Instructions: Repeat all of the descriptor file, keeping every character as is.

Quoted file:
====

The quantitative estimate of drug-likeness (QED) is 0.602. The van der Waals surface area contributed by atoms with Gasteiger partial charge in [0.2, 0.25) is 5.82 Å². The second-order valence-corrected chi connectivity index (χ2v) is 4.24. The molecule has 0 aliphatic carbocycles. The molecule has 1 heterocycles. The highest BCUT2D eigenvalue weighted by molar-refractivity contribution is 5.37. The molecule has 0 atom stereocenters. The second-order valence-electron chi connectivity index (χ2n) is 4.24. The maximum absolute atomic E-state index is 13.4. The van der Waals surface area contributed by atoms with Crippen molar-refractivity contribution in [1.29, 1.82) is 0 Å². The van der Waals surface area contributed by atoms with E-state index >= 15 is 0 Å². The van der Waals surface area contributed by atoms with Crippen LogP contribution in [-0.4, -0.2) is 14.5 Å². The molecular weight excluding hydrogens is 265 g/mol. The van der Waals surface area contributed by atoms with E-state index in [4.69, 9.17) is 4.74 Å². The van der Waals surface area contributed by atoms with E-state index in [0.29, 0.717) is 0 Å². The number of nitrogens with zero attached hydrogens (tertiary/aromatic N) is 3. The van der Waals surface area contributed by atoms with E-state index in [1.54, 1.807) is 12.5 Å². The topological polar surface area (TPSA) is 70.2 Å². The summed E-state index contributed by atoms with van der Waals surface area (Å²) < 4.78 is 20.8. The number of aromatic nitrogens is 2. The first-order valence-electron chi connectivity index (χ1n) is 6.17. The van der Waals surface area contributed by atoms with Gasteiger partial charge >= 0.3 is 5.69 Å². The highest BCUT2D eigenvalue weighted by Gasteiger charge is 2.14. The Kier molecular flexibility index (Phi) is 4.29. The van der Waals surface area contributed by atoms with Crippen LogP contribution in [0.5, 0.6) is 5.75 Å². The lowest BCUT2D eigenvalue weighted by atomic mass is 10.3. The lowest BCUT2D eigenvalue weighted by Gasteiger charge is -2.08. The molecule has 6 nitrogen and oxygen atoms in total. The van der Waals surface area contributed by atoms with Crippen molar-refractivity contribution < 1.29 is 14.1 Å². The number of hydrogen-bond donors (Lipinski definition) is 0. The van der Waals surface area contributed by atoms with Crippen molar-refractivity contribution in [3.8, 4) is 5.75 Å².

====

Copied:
The quantitative estimate of drug-likeness (QED) is 0.602. The van der Waals surface area contributed by atoms with Gasteiger partial charge in [0.2, 0.25) is 5.82 Å². The second-order valence-corrected chi connectivity index (χ2v) is 4.24. The molecule has 0 aliphatic carbocycles. The molecule has 1 heterocycles. The highest BCUT2D eigenvalue weighted by molar-refractivity contribution is 5.37. The molecule has 0 atom stereocenters. The second-order valence-electron chi connectivity index (χ2n) is 4.24. The maximum absolute atomic E-state index is 13.4. The van der Waals surface area contributed by atoms with Crippen molar-refractivity contribution in [1.29, 1.82) is 0 Å². The van der Waals surface area contributed by atoms with E-state index >= 15 is 0 Å². The van der Waals surface area contributed by atoms with Crippen LogP contribution in [-0.4, -0.2) is 14.5 Å². The molecular weight excluding hydrogens is 265 g/mol. The van der Waals surface area contributed by atoms with E-state index in [4.69, 9.17) is 4.74 Å². The van der Waals surface area contributed by atoms with E-state index in [0.29, 0.717) is 0 Å². The number of nitrogens with zero attached hydrogens (tertiary/aromatic N) is 3. The van der Waals surface area contributed by atoms with E-state index in [1.54, 1.807) is 12.5 Å². The topological polar surface area (TPSA) is 70.2 Å². The summed E-state index contributed by atoms with van der Waals surface area (Å²) < 4.78 is 20.8. The number of aromatic nitrogens is 2. The first-order valence-electron chi connectivity index (χ1n) is 6.17. The van der Waals surface area contributed by atoms with Gasteiger partial charge >= 0.3 is 5.69 Å². The highest BCUT2D eigenvalue weighted by Gasteiger charge is 2.14. The Kier molecular flexibility index (Phi) is 4.29. The van der Waals surface area contributed by atoms with Crippen LogP contribution in [0.5, 0.6) is 5.75 Å². The lowest BCUT2D eigenvalue weighted by atomic mass is 10.3. The lowest BCUT2D eigenvalue weighted by Gasteiger charge is -2.08. The molecule has 6 nitrogen and oxygen atoms in total. The van der Waals surface area contributed by atoms with Crippen molar-refractivity contribution < 1.29 is 14.1 Å². The number of hydrogen-bond donors (Lipinski definition) is 0. The van der Waals surface area contributed by atoms with Crippen molar-refractivity contribution in [3.8, 4) is 5.75 Å².